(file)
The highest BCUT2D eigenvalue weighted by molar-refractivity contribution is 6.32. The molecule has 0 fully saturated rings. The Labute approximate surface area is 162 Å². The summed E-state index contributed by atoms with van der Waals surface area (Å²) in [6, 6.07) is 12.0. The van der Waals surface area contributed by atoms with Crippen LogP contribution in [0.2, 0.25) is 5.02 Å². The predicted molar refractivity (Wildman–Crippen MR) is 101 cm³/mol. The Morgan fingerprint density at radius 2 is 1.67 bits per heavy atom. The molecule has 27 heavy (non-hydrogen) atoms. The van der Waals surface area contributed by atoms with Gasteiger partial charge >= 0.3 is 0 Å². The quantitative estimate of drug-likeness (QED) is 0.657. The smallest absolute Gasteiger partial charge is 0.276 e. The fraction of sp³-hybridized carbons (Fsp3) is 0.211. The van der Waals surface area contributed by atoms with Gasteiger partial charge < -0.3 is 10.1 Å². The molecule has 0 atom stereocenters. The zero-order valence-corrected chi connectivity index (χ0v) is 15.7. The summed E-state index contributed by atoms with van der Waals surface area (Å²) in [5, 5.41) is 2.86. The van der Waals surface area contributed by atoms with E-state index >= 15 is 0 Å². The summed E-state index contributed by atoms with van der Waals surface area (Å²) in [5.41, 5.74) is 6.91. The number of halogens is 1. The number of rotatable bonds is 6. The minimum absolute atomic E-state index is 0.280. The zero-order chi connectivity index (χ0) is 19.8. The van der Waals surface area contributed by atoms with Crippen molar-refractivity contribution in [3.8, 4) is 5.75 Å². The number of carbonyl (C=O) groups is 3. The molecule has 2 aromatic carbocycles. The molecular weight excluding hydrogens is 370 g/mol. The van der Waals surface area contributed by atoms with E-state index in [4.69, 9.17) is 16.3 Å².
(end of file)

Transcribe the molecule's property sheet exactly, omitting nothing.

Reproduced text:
The highest BCUT2D eigenvalue weighted by molar-refractivity contribution is 6.32. The molecule has 0 fully saturated rings. The Labute approximate surface area is 162 Å². The summed E-state index contributed by atoms with van der Waals surface area (Å²) in [6, 6.07) is 12.0. The van der Waals surface area contributed by atoms with Crippen LogP contribution in [0.2, 0.25) is 5.02 Å². The predicted molar refractivity (Wildman–Crippen MR) is 101 cm³/mol. The Morgan fingerprint density at radius 2 is 1.67 bits per heavy atom. The molecule has 27 heavy (non-hydrogen) atoms. The van der Waals surface area contributed by atoms with Gasteiger partial charge >= 0.3 is 0 Å². The quantitative estimate of drug-likeness (QED) is 0.657. The smallest absolute Gasteiger partial charge is 0.276 e. The fraction of sp³-hybridized carbons (Fsp3) is 0.211. The van der Waals surface area contributed by atoms with Gasteiger partial charge < -0.3 is 10.1 Å². The molecule has 0 atom stereocenters. The zero-order valence-corrected chi connectivity index (χ0v) is 15.7. The summed E-state index contributed by atoms with van der Waals surface area (Å²) in [5, 5.41) is 2.86. The van der Waals surface area contributed by atoms with E-state index >= 15 is 0 Å². The summed E-state index contributed by atoms with van der Waals surface area (Å²) in [5.41, 5.74) is 6.91. The number of halogens is 1. The number of rotatable bonds is 6. The minimum absolute atomic E-state index is 0.280. The zero-order chi connectivity index (χ0) is 19.8. The van der Waals surface area contributed by atoms with Crippen molar-refractivity contribution in [3.8, 4) is 5.75 Å². The number of carbonyl (C=O) groups is 3. The molecule has 2 aromatic carbocycles. The molecular weight excluding hydrogens is 370 g/mol. The van der Waals surface area contributed by atoms with E-state index in [4.69, 9.17) is 16.3 Å².